If you are like most families, the past few months have been spent together. From early in the morning until bedtime, most children have become accustomed to being with their parents all day, every day. Whether those parents were working from home, helping siblings with homework or doing the laundry, they were hardly ever more than down the hall or up the stairs from their children.
If your child gets anxious when severe weather threatens, being proactive is essential to calm their fears. The more children (and adults) know about unpredictable events such as thunderstorms and tornadoes, the more secure they will feel when they occur. Therefore, take the time to explain to your child what happens during thunderstorms and tornadoes on a level they can understand.
COVID-19 has parents across the country wondering what the upcoming school year will look like for their children. Locally, many preschool and pre-kindergarten programs have been canceled due to the pandemic. This includes the Omaha Public Schools Foundation Parent-Pay Pre-K Program.
These closings are unfortunate because young children who do not attend a Pre-K program are missing out on the many benefits they offer. Research has shown that Pre-K is an especially important year because it provides children with their initial exposure to school and can set the tone for their educational journey. In other words, these programs get kids off on the right foot.
Tornadoes and thunderstorms are a common occurrence in the Midwest and causes weather-related anxiety. Children may experience high levels of stress in the spring and summer. And while it is true that fears surrounding severe weather usually decrease as a child gets older, parents can do more than just wait for their children to grow out of this common childhood fear.
One of the most common childhood fears is severe weather. Tornadoes and thunderstorms are particularly unsettling for children this time of year in the Midwest.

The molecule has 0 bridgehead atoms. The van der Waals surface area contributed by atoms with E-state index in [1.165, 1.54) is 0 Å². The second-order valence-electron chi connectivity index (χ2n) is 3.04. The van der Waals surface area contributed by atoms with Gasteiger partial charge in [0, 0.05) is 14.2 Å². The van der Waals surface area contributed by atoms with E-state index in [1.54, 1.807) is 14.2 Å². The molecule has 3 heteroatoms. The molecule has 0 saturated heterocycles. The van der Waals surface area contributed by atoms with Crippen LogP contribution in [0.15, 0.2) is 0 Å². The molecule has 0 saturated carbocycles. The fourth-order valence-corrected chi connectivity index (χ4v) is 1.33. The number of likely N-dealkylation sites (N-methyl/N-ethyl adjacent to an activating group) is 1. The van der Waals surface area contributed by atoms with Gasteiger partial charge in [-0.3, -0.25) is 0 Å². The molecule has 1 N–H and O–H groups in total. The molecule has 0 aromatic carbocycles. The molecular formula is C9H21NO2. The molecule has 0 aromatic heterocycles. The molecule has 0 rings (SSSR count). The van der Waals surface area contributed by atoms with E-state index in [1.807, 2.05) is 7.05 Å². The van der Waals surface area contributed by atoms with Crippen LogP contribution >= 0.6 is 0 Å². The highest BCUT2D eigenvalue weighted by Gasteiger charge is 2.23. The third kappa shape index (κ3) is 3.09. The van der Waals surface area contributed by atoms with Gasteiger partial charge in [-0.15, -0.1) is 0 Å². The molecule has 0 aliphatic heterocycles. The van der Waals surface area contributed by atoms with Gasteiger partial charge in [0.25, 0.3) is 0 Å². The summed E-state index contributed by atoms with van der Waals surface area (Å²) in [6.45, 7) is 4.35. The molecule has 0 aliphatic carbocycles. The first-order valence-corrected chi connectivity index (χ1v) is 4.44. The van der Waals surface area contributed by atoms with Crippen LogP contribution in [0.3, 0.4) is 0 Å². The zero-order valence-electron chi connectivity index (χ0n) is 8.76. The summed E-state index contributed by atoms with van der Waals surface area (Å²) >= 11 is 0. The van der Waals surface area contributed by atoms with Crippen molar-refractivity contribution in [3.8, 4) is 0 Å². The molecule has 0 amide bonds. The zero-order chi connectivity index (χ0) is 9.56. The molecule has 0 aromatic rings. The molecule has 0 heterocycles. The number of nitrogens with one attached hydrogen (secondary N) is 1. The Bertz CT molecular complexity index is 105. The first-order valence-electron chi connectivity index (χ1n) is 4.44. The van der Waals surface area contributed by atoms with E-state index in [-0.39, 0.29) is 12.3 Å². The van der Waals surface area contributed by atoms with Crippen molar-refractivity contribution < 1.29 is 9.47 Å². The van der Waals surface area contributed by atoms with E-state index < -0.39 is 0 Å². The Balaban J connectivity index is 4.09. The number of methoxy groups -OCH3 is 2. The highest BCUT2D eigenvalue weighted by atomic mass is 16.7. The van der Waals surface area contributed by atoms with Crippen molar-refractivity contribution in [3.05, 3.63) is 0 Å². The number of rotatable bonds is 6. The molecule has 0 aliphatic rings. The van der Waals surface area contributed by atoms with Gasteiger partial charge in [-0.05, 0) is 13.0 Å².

Kids are bored and many summer camps that once kept them occupied and entertained are canceled. What’s a parent to do?
During the current COVID-19 crisis, many families are seeing their normal routines up-ended. This can cause stress and anxiety for all family members – especially children. Keeping a sense of calm can help kids manage their anxiety while also teaching them some important lessons about resilience. Lessons they can use long after the current pandemic has passed.
Children grow and learn best when there is structure in their lives. Since kids don’t have a great deal of control, routines are a great way to allow them to feel a sense of comfort, organization and stability.
The coronavirus has upended lives across the world. One of the most devastating effects of this crisis is the fact that so many families are separated. This includes seniors who can no longer spend time with their beloved grandchildren.
The need to shelter in place has taught us a lot about ourselves and our families, especially the importance of grandparents. Perhaps one of the most important things it has taught us is that dependence on extended family isn’t a bad thing. In fact, once some semblance of normalcy returns, the commitment to strengthen these family ties is likely to occur.